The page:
It’s a weird thing, mourning the living. It’s like your brain just can’t quite wrap itself around the process the same way it does when someone passes away. Choosing to walk away from a relationship begins a long, often confusing, process of mourning. Even if you know deep in your heart of hearts that putting space between you and that person was necessary and good, the mourning process that follows is a hard road marked with doubt and second-guessing.
Should I have said that? What if I had just done xyz? Should I have given more time? These questions come haunting. Sometimes in the still quietness of late night. Sometimes in the mindless scrolling through social media. Sometimes in conversations with often well-meaning people who just can’t grasp the depth of the hurt and pain you are going through. Whenever it comes and for whatever reason, it is real. It is raw. It is painful. And it hits from multiple levels.
There is the mourning of knowing you are missing out on the good times because even toxic relationships have good moments.
There is a finality that comes with knowing someone is no longer living. This finality is what makes losing them so hard. But not having that finality? Knowing that the person you are mourning is alive and well and living their life? That is soul-crushing.
It brings a constant barrage of what-ifs, could have beens, and should I stills. The reminders that they are still out there, that in theory, you could still have the good times—albeit at the detriment of your own mental health—only serve to deepen the hurt of loss.
There is a muddled confusion that comes with knowing, on some level, you are the cause of your own pain. Somehow knowing the decision to walk away was and is justified and right does not make the pain any more bearable or any lighter.
There is the mourning of the marring of your reputation. Choosing to walk away from a relationship many people view as necessary brings guilt and shame. Some people will never understand that the path you are on is the only path you could take to protect yourself and your family.
Many people will think you are so, so wrong for not trying harder, not giving more chances, and not forgiving.
But you know the truth deep down. That for every time you tried, you were met with anger. That every chance you gave, a piece of yourself was broken. That you truly have forgiven, but forgiveness doesn’t mean you ignore the truth and continue to let yourself or your family be harmed. Sometimes your reputation must be sacrificed for the sake of protecting those you love most.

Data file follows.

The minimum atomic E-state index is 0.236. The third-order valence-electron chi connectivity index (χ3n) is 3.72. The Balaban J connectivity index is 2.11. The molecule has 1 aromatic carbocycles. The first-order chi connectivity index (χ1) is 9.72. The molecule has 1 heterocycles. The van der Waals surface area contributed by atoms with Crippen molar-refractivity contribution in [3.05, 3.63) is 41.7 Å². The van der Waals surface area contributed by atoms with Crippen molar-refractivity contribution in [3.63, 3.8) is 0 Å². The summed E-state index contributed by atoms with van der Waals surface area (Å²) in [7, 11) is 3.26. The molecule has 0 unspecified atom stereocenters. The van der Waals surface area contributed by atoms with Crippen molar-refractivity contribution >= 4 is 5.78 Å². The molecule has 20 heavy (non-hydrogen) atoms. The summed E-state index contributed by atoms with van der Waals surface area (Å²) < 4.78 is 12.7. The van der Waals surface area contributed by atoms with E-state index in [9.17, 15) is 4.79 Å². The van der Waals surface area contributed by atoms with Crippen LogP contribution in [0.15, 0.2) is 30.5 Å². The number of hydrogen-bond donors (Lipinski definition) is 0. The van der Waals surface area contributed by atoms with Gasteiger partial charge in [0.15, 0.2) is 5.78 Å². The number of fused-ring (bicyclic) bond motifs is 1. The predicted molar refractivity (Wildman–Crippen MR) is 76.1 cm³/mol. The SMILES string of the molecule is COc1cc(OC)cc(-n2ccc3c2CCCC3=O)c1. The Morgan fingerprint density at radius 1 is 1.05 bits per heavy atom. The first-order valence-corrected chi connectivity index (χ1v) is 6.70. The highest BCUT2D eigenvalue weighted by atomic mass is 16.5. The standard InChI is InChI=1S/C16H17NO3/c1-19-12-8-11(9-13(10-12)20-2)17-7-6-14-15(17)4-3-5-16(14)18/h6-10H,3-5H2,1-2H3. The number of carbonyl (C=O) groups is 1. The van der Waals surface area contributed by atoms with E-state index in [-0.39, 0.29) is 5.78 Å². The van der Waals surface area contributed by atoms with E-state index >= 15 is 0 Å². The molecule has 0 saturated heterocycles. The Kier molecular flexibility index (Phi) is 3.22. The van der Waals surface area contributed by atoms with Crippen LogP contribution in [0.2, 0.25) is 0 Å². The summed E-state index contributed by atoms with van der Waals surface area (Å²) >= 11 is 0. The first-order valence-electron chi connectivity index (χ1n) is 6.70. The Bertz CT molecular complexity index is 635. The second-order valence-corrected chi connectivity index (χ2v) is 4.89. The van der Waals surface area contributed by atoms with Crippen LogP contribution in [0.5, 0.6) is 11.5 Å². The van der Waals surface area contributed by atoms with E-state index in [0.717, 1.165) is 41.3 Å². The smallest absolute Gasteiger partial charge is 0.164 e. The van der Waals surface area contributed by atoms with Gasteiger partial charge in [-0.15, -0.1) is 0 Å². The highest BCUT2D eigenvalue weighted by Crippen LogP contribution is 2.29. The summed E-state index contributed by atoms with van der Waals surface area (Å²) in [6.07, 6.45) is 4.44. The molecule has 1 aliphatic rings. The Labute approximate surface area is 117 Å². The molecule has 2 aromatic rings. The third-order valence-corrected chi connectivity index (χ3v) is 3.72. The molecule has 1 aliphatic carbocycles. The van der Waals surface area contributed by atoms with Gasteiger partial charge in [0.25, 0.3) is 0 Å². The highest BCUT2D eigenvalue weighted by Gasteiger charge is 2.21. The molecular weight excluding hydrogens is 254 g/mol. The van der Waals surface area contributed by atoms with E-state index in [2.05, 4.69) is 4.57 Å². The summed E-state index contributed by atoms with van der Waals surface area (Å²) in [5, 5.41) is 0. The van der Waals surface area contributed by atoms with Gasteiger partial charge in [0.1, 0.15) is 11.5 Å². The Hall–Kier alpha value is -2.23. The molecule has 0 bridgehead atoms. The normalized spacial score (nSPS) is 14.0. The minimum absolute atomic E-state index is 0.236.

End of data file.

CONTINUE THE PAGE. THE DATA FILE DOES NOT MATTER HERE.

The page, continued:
There is a deep mourning for the loss of innocence. Of no longer being able to assume the best in people. Of knowing that some people truly do only care about themselves and do not care who they trample in the pursuit of their own happiness. A deep knowing that there is such brokenness and depravity in the world. You come to realize it isn’t always the bad guys who do the most harm. Sometimes it’s your spouse, a sibling, a child, a parent—the list goes on. Sometimes the very people who should love you the most just for who you are, are the very people who systematically tear you apart. Who seem to find joy in ruining you.
Learning firsthand that pain and hurt can come from anywhere is jarring. This mourning doesn’t seem as obvious as the others. It happens deep in the recesses of your heart and mind, almost subconsciously. But it is very real and no less painful.
Mourning the living.
It is a hard road to travel filled with confusion and pain. But just know you do not walk this path alone. All around you are people who have felt the same pain and confusion you are feeling. We are here. A silent support system cheering you on.
And there is a God who sees the depth of your pain and longs to meet you right where you are. So let yourself feel the pain. Mourn the loss fully and deeply. And then let the One who knows you and loves you beyond what you can imagine, comfort and strengthen you as only He can.